* "Abominations of Mormonism Exposed" (1852), pp. 19, 20.

Cyrus Smalling, one of the Seventy at Kirtland, wrote an account of Kirtland banking operations under date of March 10, 1841, in which he said that Smith and his associates collected about $6000 in specie, and that when people in the neighborhood went to the bank to inquire about its specie reserve, "Smith had some one or two hundred boxes made, and gathered all the lead and shot the village had, or that part of it that he controlled, and filled the boxes with lead, shot, etc., and marked them $1000 each. Then, when they went to examine the vault, he had one box on a table partly filled for them to see; and when they proceeded to the vault, Smith told them that the church had $200,000 in specie; and he opened one box and they saw that it was silver; and they were seemingly satisfied, and went away for a few days until the elders were packed off in every direction to pass their paper money."*

   * "Mormons; or Knavery Exposed" (1841).

Smith believed in specie payments to his bank, whatever might be his intentions as regards the redemption of his notes, for, in the Messenger and Advocate (pp. 441-443), following the by-laws of the Anti-banking Company, was printed a statement signed by him, saying:—

"We want the brethren from abroad to call on us and take stock in the Safety Society, and we would remind them of the sayings of the Prophet Isaiah contained in the 60th chapter, and more particularly in the 9th and 17th verses which are as follows:—

"Surely the isles shall wait for me, and the ships of Tarshish first, to bring thy sons from far, their silver and their gold with them, unto the name of the Lord thy God.

"For brass I will bring gold, and for iron I will bring silver, etc."

The Messenger and Advocate (edited by W. A. Cowdery), of July, 1837, contained a long article on the bank and its troubles, pointing out, first, that the bank was opened without a charter, being "considered a kind of joint stock association," and that "the private property of the stockholders was holden in proportion to the amount of their subscriptions for the redemption of the paper," and also that its notes were absolutely void under the state law. The editor goes on to say:—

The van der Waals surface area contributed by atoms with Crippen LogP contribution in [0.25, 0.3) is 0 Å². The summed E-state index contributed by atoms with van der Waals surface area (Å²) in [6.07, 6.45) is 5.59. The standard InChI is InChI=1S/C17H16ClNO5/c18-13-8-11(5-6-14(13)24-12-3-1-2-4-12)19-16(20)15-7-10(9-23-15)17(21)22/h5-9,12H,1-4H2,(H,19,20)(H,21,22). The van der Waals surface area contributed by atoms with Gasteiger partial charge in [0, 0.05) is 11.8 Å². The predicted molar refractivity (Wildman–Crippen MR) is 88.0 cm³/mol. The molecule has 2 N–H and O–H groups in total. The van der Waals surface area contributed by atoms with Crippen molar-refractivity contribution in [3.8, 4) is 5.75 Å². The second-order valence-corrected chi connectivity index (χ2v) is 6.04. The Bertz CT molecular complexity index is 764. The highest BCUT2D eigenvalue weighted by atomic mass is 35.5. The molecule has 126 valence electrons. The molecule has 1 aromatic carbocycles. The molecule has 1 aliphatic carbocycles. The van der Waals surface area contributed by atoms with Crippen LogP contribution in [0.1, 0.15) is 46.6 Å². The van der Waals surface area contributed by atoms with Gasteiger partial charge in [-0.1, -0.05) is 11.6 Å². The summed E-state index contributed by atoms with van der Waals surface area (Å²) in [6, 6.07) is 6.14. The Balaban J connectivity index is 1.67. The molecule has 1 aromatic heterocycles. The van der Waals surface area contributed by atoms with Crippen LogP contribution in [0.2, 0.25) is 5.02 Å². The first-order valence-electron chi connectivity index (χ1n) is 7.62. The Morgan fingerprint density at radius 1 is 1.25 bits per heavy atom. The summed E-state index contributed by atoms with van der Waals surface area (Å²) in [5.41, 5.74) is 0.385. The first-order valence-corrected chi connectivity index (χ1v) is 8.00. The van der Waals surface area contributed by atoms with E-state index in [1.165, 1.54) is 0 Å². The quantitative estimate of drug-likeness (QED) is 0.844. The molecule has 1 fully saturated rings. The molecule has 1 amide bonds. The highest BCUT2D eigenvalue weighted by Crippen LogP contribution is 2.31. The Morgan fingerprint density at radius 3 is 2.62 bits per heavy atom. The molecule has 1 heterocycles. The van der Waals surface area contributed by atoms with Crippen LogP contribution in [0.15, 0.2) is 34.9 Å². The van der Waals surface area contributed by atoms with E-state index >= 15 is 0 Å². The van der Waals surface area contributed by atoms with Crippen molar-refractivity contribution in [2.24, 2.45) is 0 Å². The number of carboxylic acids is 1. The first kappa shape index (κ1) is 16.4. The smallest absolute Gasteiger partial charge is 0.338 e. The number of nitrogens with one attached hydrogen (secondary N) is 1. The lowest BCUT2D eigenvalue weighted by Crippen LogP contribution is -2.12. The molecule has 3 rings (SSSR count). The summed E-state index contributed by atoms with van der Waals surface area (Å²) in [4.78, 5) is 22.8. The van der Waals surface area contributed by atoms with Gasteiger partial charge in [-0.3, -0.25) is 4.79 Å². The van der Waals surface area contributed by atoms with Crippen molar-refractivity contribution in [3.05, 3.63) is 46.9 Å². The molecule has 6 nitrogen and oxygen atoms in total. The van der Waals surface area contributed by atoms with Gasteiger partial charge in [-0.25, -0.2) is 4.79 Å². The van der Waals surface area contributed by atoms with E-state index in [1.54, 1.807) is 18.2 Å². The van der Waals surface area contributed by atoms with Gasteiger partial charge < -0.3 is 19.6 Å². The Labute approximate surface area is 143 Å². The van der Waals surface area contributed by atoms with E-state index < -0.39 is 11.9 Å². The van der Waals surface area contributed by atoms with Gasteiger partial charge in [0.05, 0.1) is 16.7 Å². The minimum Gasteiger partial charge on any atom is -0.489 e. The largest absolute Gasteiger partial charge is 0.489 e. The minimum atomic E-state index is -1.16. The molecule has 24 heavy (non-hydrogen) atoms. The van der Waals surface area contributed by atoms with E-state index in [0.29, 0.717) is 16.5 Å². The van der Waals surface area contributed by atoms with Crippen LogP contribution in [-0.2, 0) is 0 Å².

"Previously to the commencement of discounting by the bank, large debts had been contracted for merchandise in New York and other cities, and large contracts entered into for real estate in this and adjoining towns; some of them had fallen due and must be met, or incur forfeitures of large sums. These causes, we are bound to believe, operated to induce the officers of the bank to let out larger sums than their better judgments dictated, which almost invariably fell into or passed through the hands of those who sought our ruin.... Hundreds who were enemies either came or sent their agents and demanded specie, till the officers thought best to refuse payment."

This subtle explanation of the suspension of specie payments is followed with a discussion of monopolies, etc., leading up to a statement of the obligations of the Mormons in regard to the discredited bank-notes, most of which were in circulation elsewhere. To the question; "Shall we unite as one man, say it is good, and make it good by taking it on a par with gold?" he replies, "No," explaining that, owing to the fewness of the church members as compared with the world at large, "it must be confined in its circulation and par value to the limits of our own society." To the question, "Shall we then take it at its marked price for our property," he again replies, "No," explaining that their enemies had received the paper at a discount, and that, to receive it at par from them, would "give them voluntarily and with one eye open just that advantage over us to oppress, degrade and depress us." This combined financial and spiritual adviser closes his article by urging the brethren to set apart a portion of their time to the service of God, and a portion to "the study of the science of our government and the news of the day."